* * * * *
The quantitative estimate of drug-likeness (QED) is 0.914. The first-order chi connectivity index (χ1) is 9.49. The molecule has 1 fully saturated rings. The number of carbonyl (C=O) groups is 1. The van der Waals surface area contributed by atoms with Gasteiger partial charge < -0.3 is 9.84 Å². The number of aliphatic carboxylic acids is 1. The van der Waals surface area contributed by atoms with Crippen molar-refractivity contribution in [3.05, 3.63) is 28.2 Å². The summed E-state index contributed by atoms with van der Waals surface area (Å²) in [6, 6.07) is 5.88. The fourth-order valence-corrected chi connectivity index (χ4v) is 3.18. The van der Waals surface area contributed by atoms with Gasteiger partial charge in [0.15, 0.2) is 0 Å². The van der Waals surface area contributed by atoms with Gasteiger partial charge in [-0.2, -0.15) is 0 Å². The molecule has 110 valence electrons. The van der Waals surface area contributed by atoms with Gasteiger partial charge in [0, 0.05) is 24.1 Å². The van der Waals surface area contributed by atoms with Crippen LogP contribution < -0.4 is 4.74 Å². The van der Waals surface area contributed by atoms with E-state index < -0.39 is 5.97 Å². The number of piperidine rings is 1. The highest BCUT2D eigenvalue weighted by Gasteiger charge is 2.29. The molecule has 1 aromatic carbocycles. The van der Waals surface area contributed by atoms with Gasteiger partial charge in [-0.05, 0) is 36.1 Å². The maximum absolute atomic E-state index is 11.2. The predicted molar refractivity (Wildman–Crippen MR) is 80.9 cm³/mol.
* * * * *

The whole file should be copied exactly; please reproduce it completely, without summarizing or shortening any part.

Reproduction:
The quantitative estimate of drug-likeness (QED) is 0.914. The first-order chi connectivity index (χ1) is 9.49. The molecule has 1 fully saturated rings. The number of carbonyl (C=O) groups is 1. The van der Waals surface area contributed by atoms with Gasteiger partial charge < -0.3 is 9.84 Å². The number of aliphatic carboxylic acids is 1. The van der Waals surface area contributed by atoms with Crippen molar-refractivity contribution in [3.05, 3.63) is 28.2 Å². The summed E-state index contributed by atoms with van der Waals surface area (Å²) in [6, 6.07) is 5.88. The fourth-order valence-corrected chi connectivity index (χ4v) is 3.18. The van der Waals surface area contributed by atoms with Gasteiger partial charge in [0.15, 0.2) is 0 Å². The van der Waals surface area contributed by atoms with Gasteiger partial charge in [-0.2, -0.15) is 0 Å². The molecule has 110 valence electrons. The van der Waals surface area contributed by atoms with Gasteiger partial charge in [0, 0.05) is 24.1 Å². The van der Waals surface area contributed by atoms with Crippen LogP contribution < -0.4 is 4.74 Å². The van der Waals surface area contributed by atoms with E-state index < -0.39 is 5.97 Å². The number of piperidine rings is 1. The highest BCUT2D eigenvalue weighted by Gasteiger charge is 2.29. The molecule has 1 aromatic carbocycles. The van der Waals surface area contributed by atoms with Gasteiger partial charge in [-0.05, 0) is 36.1 Å². The maximum absolute atomic E-state index is 11.2. The predicted molar refractivity (Wildman–Crippen MR) is 80.9 cm³/mol.